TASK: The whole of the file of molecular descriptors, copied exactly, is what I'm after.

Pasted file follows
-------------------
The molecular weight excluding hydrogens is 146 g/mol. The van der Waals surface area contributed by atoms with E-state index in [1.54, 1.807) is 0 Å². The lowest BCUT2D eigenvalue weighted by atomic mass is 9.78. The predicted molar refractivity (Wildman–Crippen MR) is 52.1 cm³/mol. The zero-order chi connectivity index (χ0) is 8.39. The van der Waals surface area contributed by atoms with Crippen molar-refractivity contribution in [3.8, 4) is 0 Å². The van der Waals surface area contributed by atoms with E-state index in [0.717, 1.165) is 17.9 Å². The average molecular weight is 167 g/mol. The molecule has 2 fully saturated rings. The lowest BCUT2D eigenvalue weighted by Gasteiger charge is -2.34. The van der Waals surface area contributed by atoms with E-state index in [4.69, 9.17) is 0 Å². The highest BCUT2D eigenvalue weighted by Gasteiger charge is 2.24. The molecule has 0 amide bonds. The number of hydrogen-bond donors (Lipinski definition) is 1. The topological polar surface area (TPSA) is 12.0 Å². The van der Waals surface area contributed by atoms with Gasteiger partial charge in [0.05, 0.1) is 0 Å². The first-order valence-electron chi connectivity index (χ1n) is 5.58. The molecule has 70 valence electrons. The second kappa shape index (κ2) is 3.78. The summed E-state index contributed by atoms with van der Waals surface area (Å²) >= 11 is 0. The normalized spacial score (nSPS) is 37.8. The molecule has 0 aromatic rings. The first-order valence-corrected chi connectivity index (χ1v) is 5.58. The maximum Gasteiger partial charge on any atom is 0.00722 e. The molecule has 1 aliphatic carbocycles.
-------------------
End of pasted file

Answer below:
The molecular weight excluding hydrogens is 146 g/mol. The van der Waals surface area contributed by atoms with E-state index in [1.54, 1.807) is 0 Å². The lowest BCUT2D eigenvalue weighted by atomic mass is 9.78. The predicted molar refractivity (Wildman–Crippen MR) is 52.1 cm³/mol. The zero-order chi connectivity index (χ0) is 8.39. The van der Waals surface area contributed by atoms with Crippen molar-refractivity contribution in [3.8, 4) is 0 Å². The van der Waals surface area contributed by atoms with E-state index in [0.717, 1.165) is 17.9 Å². The average molecular weight is 167 g/mol. The molecule has 2 fully saturated rings. The lowest BCUT2D eigenvalue weighted by Gasteiger charge is -2.34. The van der Waals surface area contributed by atoms with E-state index in [4.69, 9.17) is 0 Å². The highest BCUT2D eigenvalue weighted by Gasteiger charge is 2.24. The molecule has 0 amide bonds. The number of hydrogen-bond donors (Lipinski definition) is 1. The topological polar surface area (TPSA) is 12.0 Å². The van der Waals surface area contributed by atoms with Gasteiger partial charge in [0.05, 0.1) is 0 Å². The first-order valence-electron chi connectivity index (χ1n) is 5.58. The molecule has 70 valence electrons. The second kappa shape index (κ2) is 3.78. The summed E-state index contributed by atoms with van der Waals surface area (Å²) >= 11 is 0. The normalized spacial score (nSPS) is 37.8. The molecule has 0 aromatic rings. The first-order valence-corrected chi connectivity index (χ1v) is 5.58. The maximum Gasteiger partial charge on any atom is 0.00722 e. The molecule has 1 aliphatic carbocycles.